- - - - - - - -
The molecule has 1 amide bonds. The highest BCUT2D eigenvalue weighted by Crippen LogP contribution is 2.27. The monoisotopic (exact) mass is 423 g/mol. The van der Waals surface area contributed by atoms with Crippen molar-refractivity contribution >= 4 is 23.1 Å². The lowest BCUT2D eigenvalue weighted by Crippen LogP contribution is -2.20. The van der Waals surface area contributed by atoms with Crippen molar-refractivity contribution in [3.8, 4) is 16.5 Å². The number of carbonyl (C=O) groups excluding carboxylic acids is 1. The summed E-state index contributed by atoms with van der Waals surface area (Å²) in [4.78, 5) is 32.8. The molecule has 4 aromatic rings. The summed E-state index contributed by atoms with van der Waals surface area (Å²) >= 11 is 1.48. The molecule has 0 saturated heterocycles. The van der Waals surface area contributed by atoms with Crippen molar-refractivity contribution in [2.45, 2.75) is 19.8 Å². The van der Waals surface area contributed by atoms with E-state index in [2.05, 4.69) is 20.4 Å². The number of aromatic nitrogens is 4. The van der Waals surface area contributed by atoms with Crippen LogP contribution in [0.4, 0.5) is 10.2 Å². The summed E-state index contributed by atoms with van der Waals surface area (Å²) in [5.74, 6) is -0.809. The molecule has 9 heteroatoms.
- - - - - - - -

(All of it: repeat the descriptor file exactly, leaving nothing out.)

The molecule has 1 amide bonds. The highest BCUT2D eigenvalue weighted by Crippen LogP contribution is 2.27. The monoisotopic (exact) mass is 423 g/mol. The van der Waals surface area contributed by atoms with Crippen molar-refractivity contribution >= 4 is 23.1 Å². The lowest BCUT2D eigenvalue weighted by Crippen LogP contribution is -2.20. The van der Waals surface area contributed by atoms with Crippen molar-refractivity contribution in [3.8, 4) is 16.5 Å². The number of carbonyl (C=O) groups excluding carboxylic acids is 1. The summed E-state index contributed by atoms with van der Waals surface area (Å²) in [4.78, 5) is 32.8. The molecule has 4 aromatic rings. The summed E-state index contributed by atoms with van der Waals surface area (Å²) >= 11 is 1.48. The molecule has 0 saturated heterocycles. The van der Waals surface area contributed by atoms with Crippen molar-refractivity contribution in [2.45, 2.75) is 19.8 Å². The van der Waals surface area contributed by atoms with E-state index in [2.05, 4.69) is 20.4 Å². The number of aromatic nitrogens is 4. The van der Waals surface area contributed by atoms with Crippen LogP contribution in [0.4, 0.5) is 10.2 Å². The summed E-state index contributed by atoms with van der Waals surface area (Å²) in [5.74, 6) is -0.809. The molecule has 9 heteroatoms.